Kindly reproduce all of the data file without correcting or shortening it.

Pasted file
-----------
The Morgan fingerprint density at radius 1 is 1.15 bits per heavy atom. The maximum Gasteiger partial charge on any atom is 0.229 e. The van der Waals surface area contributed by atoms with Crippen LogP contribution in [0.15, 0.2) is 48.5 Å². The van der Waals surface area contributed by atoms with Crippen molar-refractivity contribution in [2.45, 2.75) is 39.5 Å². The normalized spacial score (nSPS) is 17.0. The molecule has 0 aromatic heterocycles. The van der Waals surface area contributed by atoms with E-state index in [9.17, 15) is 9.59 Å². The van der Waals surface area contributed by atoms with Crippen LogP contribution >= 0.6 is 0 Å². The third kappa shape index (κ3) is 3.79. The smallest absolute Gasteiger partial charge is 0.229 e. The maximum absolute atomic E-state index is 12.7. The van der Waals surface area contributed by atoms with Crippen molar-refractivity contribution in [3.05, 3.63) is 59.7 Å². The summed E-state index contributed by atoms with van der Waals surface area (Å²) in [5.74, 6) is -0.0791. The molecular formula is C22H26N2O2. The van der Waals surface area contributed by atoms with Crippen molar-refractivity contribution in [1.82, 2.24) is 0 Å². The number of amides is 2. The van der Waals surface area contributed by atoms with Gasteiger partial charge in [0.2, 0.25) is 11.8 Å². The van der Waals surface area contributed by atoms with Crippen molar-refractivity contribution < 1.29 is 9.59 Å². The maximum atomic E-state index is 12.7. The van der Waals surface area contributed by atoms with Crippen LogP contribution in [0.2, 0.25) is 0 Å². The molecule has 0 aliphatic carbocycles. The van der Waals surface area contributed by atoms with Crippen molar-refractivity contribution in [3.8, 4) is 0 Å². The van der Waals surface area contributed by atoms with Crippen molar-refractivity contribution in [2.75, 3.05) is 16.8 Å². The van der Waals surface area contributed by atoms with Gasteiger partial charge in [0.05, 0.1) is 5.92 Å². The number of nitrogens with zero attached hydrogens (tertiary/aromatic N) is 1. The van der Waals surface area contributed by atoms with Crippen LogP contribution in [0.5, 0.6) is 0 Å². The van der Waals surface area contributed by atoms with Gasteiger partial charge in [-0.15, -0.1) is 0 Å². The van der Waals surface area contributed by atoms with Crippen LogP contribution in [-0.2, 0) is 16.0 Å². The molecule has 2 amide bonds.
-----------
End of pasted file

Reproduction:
The Morgan fingerprint density at radius 1 is 1.15 bits per heavy atom. The maximum Gasteiger partial charge on any atom is 0.229 e. The van der Waals surface area contributed by atoms with Crippen LogP contribution in [0.15, 0.2) is 48.5 Å². The van der Waals surface area contributed by atoms with Crippen molar-refractivity contribution in [2.45, 2.75) is 39.5 Å². The normalized spacial score (nSPS) is 17.0. The molecule has 0 aromatic heterocycles. The van der Waals surface area contributed by atoms with E-state index in [9.17, 15) is 9.59 Å². The van der Waals surface area contributed by atoms with Crippen LogP contribution >= 0.6 is 0 Å². The third kappa shape index (κ3) is 3.79. The smallest absolute Gasteiger partial charge is 0.229 e. The maximum absolute atomic E-state index is 12.7. The van der Waals surface area contributed by atoms with Crippen molar-refractivity contribution in [3.05, 3.63) is 59.7 Å². The summed E-state index contributed by atoms with van der Waals surface area (Å²) in [5.74, 6) is -0.0791. The molecular formula is C22H26N2O2. The van der Waals surface area contributed by atoms with Crippen molar-refractivity contribution in [1.82, 2.24) is 0 Å². The number of amides is 2. The van der Waals surface area contributed by atoms with Gasteiger partial charge in [0.2, 0.25) is 11.8 Å². The van der Waals surface area contributed by atoms with Crippen molar-refractivity contribution < 1.29 is 9.59 Å². The maximum atomic E-state index is 12.7. The van der Waals surface area contributed by atoms with Crippen LogP contribution in [0.2, 0.25) is 0 Å². The molecule has 0 aliphatic carbocycles. The van der Waals surface area contributed by atoms with Crippen molar-refractivity contribution in [3.8, 4) is 0 Å². The van der Waals surface area contributed by atoms with Crippen molar-refractivity contribution in [2.75, 3.05) is 16.8 Å². The van der Waals surface area contributed by atoms with Gasteiger partial charge in [0.05, 0.1) is 5.92 Å². The number of nitrogens with zero attached hydrogens (tertiary/aromatic N) is 1. The van der Waals surface area contributed by atoms with Crippen LogP contribution in [0.5, 0.6) is 0 Å². The van der Waals surface area contributed by atoms with Gasteiger partial charge in [-0.15, -0.1) is 0 Å². The van der Waals surface area contributed by atoms with Crippen LogP contribution in [-0.2, 0) is 16.0 Å². The molecule has 2 amide bonds.